When I use “messaging” and “bots,” I’m not referring to what we consider tools such as Facebook Messenger or Slack now. I’m also referring to interactions such as the voice driven Amazon Echo (or Siri, Google Now, Microsoft’s Cortana etc). Bots will interact seamlessly with our lives from our music selections to our banking to the status of our HVAC home systems. Here’s a good rundown on bots from Re/Code.
There was a time when we thought software keyboards (such as on the now ubiquitous iPhone) would “never catch on.” The same with laptops. And a computer mouse. And color screens. And computers in your home. And punch cards.
Voice, gesture, and messaging bots will be the norm. Just as if you walk into our home now, the primary way to start playing music involves the salutation “Alexa,” followed by what you’d like to hear, rather than our previous practice just a few short months ago of having to go over to a computer keyboard and type in a search. It happened seamlessly and Amazon’s Echo, along with Siri, is just a sign of what’s to come.
Will everything we do with / on computers be taken over by bots and messaging? Of course not. To paraphrase Steve Jobs, some people need trucks but most everyone can get by with a car. You probably don’t launch Photoshop or complicated accounting software that often. If you do, don’t worry.
The point is, the way we interact with all of this tech we surround ourselves with is about to dramatically change. Think ahead for what that means for your business, church, group, and workflow.
“In case there was any doubt that messaging apps were the future of communication in the mobile-first era, a new study released this morning puts some solid numbers behind their traction – and their increasing dominance over email, among today’s youngest users. According to a report from App Annie, email is effectively dying among this crowd. Those aged 13 to 24 now spend more than 3.5 times overall usage time in messaging apps than those over 45 years old, while the older users still default to apps that replicate desktop functions, like email and web browsers.“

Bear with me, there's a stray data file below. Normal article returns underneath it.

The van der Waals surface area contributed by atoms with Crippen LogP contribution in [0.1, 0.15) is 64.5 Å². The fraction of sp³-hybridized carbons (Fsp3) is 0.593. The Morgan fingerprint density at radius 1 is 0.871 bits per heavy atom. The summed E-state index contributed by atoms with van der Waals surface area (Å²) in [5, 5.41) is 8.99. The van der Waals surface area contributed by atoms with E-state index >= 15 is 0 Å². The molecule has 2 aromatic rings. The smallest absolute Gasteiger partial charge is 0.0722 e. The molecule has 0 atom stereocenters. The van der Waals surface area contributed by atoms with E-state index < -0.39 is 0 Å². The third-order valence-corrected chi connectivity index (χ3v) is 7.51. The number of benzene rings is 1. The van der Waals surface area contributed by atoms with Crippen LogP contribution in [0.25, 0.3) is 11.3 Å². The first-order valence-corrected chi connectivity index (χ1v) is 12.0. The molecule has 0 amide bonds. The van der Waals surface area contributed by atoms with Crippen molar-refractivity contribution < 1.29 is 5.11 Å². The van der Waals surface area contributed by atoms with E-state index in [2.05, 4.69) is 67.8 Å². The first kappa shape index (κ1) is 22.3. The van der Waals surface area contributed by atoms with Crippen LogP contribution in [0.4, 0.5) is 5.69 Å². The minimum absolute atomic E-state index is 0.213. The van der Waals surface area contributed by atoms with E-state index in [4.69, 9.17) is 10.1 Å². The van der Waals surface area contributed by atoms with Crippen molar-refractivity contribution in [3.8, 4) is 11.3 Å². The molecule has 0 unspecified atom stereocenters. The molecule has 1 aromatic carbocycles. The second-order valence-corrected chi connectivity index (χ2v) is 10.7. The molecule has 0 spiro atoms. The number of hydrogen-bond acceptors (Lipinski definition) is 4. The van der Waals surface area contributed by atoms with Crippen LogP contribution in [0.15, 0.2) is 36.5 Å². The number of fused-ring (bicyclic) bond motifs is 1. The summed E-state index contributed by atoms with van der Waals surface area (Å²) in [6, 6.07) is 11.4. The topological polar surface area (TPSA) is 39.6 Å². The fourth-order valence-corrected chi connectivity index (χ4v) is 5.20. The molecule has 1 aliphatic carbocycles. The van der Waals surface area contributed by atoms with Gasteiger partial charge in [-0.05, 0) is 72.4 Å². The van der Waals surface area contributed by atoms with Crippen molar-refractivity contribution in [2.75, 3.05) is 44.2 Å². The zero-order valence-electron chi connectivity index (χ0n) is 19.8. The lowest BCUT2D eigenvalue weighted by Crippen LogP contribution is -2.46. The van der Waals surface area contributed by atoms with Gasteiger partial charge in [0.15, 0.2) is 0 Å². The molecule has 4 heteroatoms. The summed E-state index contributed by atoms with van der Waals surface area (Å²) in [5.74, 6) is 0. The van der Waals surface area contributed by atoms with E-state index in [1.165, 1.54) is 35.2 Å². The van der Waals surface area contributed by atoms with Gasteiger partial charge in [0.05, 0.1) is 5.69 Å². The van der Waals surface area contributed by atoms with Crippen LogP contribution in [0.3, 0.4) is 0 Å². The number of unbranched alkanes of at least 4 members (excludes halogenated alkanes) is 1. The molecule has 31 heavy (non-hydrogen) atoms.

Forget building out an iPhone or Android app for your group, organization, or church. We’re (re)entering the age of messaging. If you want to remain (or become) relevant, you’re going to have to have a presence there.
Fear not, there are some great services out there such as AppyPie or Chatfuel to help you configure your messaging app (currently only works with Telegram but coming soon to Facebook Messenger, Whatsapp, Kik, Viber, and Slack).
But yes, messaging is the next iteration of social networking / SMS / email / web communications as we transition rapidly to a mobile-first computing environment… old conventions such as web browsers or email clients aren’t going to be the center of that experience, and neither will traditional “one size fits all” apps. Or as Chatfuel’s site says, “Chatbots are the new apps.”
Glad to see Dorsey shaking things up now that he’s back at the helm of Twitter.
Under previous CEO Dick Costolo and his team, Twitter was pivoted towards becoming a media / advertising company starting in 2010. The beloved API that allowed for a blossoming of third party apps and a vibrant ecosystem was turned off and there was a palpable feeling that the service had turned their back on devs and their tech base in favor of Ryan Seacrest.
They’ve never been able to monetize to satisfy investors following those paths and should focus on the real time streams / messaging nature of the service by becoming ubiquitous. That will come by opening up, rather than shutting down, that once vibrant ecosystem of services and apps that used the service as a backbone for a coral reef.
As I keep saying, messengers (Messenger, WeChat, iMessage, Hangouts, Line, Snapchat etc) are the future of social interaction on the web, so this is a big first step in North America (already happening in Asia just as texting, emoji etc developed there first).
Twitter needs to get its Direct Messaging app and product out there. Quickly.